Associate Professor Brice Ménard and former postdoctoral fellow in the department, Yi-Kuan Chiang, have published research in Astrophysical Journal that demonstrates how the temperature of galaxy clusters today, on average, is 10 times hotter than 10 billion years ago.
“We have measured temperatures throughout the history of the universe,” said Ménard, “As time has gone on, all those clusters of galaxies are getting hotter and hotter because their gravity pulls more and more gas toward them.”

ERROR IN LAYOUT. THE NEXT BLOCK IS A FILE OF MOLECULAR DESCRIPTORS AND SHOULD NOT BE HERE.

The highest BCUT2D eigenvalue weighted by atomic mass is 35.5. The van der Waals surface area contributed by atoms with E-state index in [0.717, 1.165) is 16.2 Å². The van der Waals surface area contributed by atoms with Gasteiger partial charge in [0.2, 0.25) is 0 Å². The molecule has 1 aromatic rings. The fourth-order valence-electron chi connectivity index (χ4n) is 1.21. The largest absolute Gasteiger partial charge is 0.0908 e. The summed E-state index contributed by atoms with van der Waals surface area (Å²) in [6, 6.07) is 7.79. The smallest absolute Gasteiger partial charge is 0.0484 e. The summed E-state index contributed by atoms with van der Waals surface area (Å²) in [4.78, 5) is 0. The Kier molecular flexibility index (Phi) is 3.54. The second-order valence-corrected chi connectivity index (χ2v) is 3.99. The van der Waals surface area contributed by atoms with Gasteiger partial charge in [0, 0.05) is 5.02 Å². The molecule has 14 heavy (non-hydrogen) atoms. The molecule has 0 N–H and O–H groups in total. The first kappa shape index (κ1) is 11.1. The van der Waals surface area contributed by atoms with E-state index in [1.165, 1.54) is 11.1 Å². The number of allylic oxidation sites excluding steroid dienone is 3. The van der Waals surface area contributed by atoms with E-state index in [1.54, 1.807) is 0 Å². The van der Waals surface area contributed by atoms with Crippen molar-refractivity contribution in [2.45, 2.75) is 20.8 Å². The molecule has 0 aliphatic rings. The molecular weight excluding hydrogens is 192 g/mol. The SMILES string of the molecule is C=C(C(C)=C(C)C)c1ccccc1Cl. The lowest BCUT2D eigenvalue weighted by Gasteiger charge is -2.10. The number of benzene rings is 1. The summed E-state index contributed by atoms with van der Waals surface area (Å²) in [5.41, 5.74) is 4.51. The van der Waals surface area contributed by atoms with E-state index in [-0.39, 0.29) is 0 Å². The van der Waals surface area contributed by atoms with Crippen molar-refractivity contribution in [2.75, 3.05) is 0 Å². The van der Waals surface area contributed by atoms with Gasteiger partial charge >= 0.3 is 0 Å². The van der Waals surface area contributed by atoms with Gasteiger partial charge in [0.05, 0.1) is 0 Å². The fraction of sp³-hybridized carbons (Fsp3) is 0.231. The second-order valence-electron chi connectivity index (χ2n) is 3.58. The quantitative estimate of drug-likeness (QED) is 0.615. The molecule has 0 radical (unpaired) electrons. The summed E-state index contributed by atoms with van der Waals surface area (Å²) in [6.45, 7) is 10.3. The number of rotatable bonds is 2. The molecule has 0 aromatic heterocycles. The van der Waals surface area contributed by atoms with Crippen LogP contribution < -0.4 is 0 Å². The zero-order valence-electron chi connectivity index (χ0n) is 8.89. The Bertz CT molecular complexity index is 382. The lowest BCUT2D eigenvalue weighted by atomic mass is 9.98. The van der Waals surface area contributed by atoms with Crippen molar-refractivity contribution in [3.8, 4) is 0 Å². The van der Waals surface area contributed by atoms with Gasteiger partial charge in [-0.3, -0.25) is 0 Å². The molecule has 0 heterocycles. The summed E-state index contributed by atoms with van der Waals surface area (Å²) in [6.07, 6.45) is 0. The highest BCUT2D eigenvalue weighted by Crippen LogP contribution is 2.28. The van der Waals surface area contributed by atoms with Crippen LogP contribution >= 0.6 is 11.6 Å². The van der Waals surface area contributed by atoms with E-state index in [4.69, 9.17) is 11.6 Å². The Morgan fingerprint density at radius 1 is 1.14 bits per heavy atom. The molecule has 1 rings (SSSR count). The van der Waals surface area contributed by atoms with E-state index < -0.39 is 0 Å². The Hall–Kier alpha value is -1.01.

The research team used a technique that Ménard developed with Chiang. With it, they estimated the redshift of gas concentrations seen in images of microwave light going back in time all the way to 10 billion years ago. They call the new tool the Tomographer and it is able to explore the redshift distribution of any source catalog or sky map, using the a clustering-redshift technique.